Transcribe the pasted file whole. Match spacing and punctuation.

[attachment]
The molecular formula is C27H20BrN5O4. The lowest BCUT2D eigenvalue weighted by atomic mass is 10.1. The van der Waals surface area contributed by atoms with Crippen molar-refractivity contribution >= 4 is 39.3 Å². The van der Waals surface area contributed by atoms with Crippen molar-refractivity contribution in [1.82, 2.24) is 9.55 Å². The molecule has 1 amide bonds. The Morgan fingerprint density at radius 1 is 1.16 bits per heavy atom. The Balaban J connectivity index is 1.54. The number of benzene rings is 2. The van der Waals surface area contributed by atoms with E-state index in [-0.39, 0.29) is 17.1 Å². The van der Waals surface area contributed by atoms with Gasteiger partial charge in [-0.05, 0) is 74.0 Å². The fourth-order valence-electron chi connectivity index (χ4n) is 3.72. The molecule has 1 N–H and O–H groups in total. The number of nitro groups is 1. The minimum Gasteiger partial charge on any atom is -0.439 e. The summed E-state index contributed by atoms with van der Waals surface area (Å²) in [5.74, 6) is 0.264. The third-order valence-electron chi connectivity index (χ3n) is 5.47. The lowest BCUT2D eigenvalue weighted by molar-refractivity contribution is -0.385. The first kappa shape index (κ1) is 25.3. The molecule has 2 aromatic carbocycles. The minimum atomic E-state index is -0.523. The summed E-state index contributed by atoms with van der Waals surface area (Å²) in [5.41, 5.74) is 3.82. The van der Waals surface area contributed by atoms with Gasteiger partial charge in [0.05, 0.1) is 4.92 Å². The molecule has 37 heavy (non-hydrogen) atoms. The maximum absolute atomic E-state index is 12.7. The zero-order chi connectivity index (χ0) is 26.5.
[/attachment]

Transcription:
The molecular formula is C27H20BrN5O4. The lowest BCUT2D eigenvalue weighted by atomic mass is 10.1. The van der Waals surface area contributed by atoms with Crippen molar-refractivity contribution >= 4 is 39.3 Å². The van der Waals surface area contributed by atoms with Crippen molar-refractivity contribution in [1.82, 2.24) is 9.55 Å². The molecule has 1 amide bonds. The Morgan fingerprint density at radius 1 is 1.16 bits per heavy atom. The Balaban J connectivity index is 1.54. The number of benzene rings is 2. The van der Waals surface area contributed by atoms with E-state index in [-0.39, 0.29) is 17.1 Å². The van der Waals surface area contributed by atoms with Gasteiger partial charge in [-0.05, 0) is 74.0 Å². The fourth-order valence-electron chi connectivity index (χ4n) is 3.72. The molecule has 1 N–H and O–H groups in total. The number of nitro groups is 1. The minimum Gasteiger partial charge on any atom is -0.439 e. The summed E-state index contributed by atoms with van der Waals surface area (Å²) in [5.74, 6) is 0.264. The third-order valence-electron chi connectivity index (χ3n) is 5.47. The lowest BCUT2D eigenvalue weighted by molar-refractivity contribution is -0.385. The first kappa shape index (κ1) is 25.3. The molecule has 2 aromatic carbocycles. The minimum atomic E-state index is -0.523. The summed E-state index contributed by atoms with van der Waals surface area (Å²) in [5.41, 5.74) is 3.82. The van der Waals surface area contributed by atoms with Gasteiger partial charge in [0.05, 0.1) is 4.92 Å². The molecule has 37 heavy (non-hydrogen) atoms. The maximum absolute atomic E-state index is 12.7. The zero-order chi connectivity index (χ0) is 26.5.